Hurricane Katrina

Grants in, rail line out of bill

WASHINGTON - A bill to bring more relief money to the Gulf Coast regions hit hardest by Hurricane Katrina came one step closer to passage Tuesday night when a joint meeting of the House and Senate Appropriations committees confirmed most of the remaining conflicts have been resolved.

House and Senate leaders said they are optimistic the bill will be finished and ready for a vote this week.

As of press time Tuesday night Jenny Manley, Mississippi Sen. Thad Cochran's communications director, confirmed the bill will include:

 $972 million to help Gulf Coast farmers rebuild.

 $5.2 billion for Community Development Block Grants, largely to help homeowners who didn't have flood insurance. The Department of Housing and Urban Development will determine how much goes to Mississippi.

 $176 million to rebuild the destroyed Armed Forces Retirement Home in Gulfport.

 $400 million for FEMA to bring in sturdier temporary modular housing than the current trailers for displaced residents. "Here we are at the beginning of another hurricane season," Manley said, to highlight the urgent need for safer temporary housing on the Gulf Coast.

 $14 million to rebuild the Gulfport Job Corps Center.

Dropped from consideration is allocation of $700 million for buying the CSX rail line for use as a public transportation right of way. Still on the table is a provision to give Northrop Grumman $140 million to $200 million in compensation for business disruption.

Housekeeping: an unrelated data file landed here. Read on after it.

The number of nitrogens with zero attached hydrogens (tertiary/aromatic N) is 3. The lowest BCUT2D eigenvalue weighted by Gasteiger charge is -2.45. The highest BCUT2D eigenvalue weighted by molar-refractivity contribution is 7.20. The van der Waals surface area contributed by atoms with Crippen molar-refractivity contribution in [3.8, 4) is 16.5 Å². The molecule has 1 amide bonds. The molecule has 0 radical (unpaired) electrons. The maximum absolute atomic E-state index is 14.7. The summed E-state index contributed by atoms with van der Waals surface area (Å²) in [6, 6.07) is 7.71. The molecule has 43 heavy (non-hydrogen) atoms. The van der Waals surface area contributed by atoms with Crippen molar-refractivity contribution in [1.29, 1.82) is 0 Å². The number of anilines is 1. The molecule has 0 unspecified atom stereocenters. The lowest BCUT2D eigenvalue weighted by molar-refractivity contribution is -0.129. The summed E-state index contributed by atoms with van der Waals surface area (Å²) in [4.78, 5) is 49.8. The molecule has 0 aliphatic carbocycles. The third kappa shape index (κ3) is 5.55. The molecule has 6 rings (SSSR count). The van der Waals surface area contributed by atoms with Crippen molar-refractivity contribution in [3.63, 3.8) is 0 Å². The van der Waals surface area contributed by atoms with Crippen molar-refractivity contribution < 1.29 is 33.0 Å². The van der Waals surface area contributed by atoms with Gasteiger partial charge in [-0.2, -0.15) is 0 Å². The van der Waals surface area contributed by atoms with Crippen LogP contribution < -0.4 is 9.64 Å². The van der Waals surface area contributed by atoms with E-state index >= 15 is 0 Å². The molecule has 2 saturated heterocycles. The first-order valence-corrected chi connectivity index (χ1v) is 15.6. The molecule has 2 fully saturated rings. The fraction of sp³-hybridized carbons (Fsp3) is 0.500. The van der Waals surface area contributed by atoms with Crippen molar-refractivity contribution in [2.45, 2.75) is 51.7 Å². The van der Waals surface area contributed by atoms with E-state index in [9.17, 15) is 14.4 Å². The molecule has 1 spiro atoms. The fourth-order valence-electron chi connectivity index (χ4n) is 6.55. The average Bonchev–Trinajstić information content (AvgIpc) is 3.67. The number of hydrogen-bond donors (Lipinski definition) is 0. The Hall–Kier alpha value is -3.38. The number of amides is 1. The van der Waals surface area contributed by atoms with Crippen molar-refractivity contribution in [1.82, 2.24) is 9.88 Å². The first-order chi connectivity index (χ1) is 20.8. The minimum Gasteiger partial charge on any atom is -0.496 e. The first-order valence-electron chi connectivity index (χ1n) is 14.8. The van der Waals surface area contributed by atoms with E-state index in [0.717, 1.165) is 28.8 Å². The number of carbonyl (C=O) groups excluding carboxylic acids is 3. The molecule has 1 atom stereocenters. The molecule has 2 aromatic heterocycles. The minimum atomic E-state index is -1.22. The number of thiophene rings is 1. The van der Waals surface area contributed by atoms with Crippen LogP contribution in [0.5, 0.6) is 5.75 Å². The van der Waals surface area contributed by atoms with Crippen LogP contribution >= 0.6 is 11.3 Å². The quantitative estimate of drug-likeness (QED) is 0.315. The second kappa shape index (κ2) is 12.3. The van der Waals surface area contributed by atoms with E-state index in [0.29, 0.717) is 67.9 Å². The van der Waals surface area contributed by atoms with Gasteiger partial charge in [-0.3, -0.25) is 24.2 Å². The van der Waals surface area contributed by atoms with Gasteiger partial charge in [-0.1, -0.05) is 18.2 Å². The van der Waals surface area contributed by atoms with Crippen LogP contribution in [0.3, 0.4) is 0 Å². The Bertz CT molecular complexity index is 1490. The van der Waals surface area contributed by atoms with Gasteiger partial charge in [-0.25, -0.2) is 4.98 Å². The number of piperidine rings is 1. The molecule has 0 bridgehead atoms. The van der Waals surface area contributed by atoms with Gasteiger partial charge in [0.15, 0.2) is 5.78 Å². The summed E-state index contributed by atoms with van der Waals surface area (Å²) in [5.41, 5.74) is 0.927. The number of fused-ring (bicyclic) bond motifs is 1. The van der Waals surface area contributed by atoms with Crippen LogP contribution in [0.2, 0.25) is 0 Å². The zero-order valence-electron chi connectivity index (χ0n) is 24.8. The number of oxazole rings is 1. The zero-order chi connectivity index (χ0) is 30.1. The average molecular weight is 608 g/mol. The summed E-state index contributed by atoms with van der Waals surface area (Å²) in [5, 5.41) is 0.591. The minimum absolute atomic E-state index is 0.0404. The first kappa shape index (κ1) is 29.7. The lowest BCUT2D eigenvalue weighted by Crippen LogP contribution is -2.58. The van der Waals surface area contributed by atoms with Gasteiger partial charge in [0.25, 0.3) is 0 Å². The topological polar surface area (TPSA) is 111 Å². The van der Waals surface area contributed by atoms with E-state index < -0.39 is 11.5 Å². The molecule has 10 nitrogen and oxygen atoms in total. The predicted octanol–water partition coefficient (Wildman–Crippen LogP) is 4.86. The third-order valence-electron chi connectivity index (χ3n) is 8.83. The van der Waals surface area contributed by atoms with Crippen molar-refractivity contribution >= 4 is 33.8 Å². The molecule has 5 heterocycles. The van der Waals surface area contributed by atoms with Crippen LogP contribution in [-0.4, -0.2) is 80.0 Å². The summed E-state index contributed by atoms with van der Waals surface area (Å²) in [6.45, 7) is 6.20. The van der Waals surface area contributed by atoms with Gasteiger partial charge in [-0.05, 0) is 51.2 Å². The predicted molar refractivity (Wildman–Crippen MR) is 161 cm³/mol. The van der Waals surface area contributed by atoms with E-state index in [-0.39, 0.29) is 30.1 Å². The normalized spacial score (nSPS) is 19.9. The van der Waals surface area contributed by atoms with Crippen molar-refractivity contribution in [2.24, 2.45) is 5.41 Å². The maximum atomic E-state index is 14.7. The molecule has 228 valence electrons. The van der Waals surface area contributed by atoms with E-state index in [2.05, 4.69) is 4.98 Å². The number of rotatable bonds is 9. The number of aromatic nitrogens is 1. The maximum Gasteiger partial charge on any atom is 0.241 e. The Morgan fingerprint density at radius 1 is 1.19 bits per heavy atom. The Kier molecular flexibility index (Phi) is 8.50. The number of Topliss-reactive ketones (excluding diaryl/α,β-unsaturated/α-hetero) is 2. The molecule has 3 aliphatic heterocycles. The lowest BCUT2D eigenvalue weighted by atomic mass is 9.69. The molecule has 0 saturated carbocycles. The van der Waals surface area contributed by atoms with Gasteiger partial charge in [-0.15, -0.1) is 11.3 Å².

The relief money for Katrina's victims is part of a larger emergency spending bill worth more slightly than $92 billion. Of that money, $70.4 billion will go to supply the armed forces, $19.2 billion will go to hurricane relief, $2.3 billion will go to fight avian flu, and $1.9 billion will go to beefing up border security.

Most of the remaining conflicts center around funding for military construction projects and where exactly the money to fund the National Guard deployment to the U.S.-Mexico border will come from.

Not all the legislators were happy with the bill, which was reduced after President Bush said he would not accept spending higher than $92 billion. Sen. Robert Byrd (D-W.Va.) called the Bush ceiling "arbitrary" and asked, "Where are our priorities?" in regard to the massive defense expenditures.

Senate Minority Leader Harry Reid (D-Nev.) expressed his disapproval of the executive ceiling even more strongly. "I don't know why we have to take these numbers. This is absolutely wrong. I think it reflects the worst of the legislature," he said.